The U.S. Department of Labor’s final persuader rule was dealt yet another blow today as federal Judge Sam Cummings of the Northern District of Texas issued a permanent injunction declaring the rule unlawful. The ruling will prevent the persuader rule from being enforced anywhere in the nation.
Rule Would Have Expanded Disclosures of Union-Avoidance Activities
As we’ve reported before, the DOL’s final persuader rule, issued this past March, would have expanded the reporting requirements of both employers and their hired labor consultants who assist with union-avoidance activities. Under the Labor-Management Reporting and Disclosure Act (LMRDA), when employers hire outside consultants, including attorneys, who are directly involved in “persuading” workers whether or not to join a union or engage in collective bargaining, they must file a report disclosing the consulting relationship as well as the fees paid to the consultant. Under the now-enjoined “new rule,” the DOL expanded the scope of reportable activities to include not only those that involved the consultant making direct contact with employees, as was previously included as reportable “advice,” but also those activities where the attorney or labor consultant works with the employer behind the scenes to draft or review documents, presentations, speeches, and other materials to aid the employer in opposing union organizing and other related activities.
Legal Challenge Prevailed
The DOL’s expansion of the rule as to what constitutes reportable "advice" was highly controversial. The DOL was set to begin enforcing the final rule on July 1, 2016, but numerous business groups filed lawsuits claiming that the DOL overstepped its bounds and that the rule was unlawful. On June 22nd, a Minnesota federal judge declined to issue a preliminary injunction to block the rule, but less than a week later, Judge Cummings in Texas did just that. He issued a preliminary injunction blocking the DOL from enforcing the rule nationwide.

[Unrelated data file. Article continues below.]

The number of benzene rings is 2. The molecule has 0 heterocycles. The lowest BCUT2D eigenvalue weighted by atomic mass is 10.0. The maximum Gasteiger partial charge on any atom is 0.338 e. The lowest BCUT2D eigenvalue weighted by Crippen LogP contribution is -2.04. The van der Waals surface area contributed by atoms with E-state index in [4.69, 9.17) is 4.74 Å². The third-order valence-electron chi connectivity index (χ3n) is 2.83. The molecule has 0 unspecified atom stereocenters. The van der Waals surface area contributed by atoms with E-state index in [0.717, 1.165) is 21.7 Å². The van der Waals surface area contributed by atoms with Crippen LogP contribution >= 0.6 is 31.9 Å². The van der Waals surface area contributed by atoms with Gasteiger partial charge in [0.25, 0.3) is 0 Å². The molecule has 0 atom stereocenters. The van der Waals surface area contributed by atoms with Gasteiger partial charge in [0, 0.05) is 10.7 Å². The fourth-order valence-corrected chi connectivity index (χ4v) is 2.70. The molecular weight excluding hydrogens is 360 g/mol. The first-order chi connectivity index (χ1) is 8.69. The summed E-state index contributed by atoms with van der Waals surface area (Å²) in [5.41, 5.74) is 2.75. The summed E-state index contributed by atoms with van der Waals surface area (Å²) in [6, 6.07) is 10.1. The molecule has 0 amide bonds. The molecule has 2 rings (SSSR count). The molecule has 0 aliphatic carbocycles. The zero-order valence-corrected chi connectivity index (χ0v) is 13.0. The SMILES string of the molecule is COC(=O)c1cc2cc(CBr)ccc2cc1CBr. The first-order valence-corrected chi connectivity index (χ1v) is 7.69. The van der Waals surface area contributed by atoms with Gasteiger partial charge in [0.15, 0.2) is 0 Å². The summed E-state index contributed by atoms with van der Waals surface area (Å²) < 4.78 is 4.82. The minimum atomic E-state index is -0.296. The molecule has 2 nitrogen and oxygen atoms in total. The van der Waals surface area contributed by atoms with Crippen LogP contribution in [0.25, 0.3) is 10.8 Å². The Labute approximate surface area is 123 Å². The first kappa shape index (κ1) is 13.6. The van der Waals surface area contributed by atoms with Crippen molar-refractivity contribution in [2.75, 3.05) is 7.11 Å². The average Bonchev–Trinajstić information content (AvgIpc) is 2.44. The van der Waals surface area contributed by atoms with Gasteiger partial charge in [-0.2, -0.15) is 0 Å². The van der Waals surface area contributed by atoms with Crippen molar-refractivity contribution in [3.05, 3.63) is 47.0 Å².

With today’s order, Judge Cummings turned his preliminary injunction into a permanent block on enforcement of the rule. The result is the employers and labor consultants, including lawyers, will continue to report their persuader activities consistent with the prior rule. In other words, only those activities that meet the “advice” standard under the prior persuader rule are reportable. Such activities generally include only those that involve direct contact between the consultant and the employees.
Is This Rule Dead Forever?
It remains to be seen whether the DOL will appeal this order, but for now, the final persuader rule appears dead. With the new GOP administration taking office in late January, it is unlikely that the DOL, under GOP leadership, would try to advance this union-friendly rule in the years to follow. We’ll keep you posted on any new developments.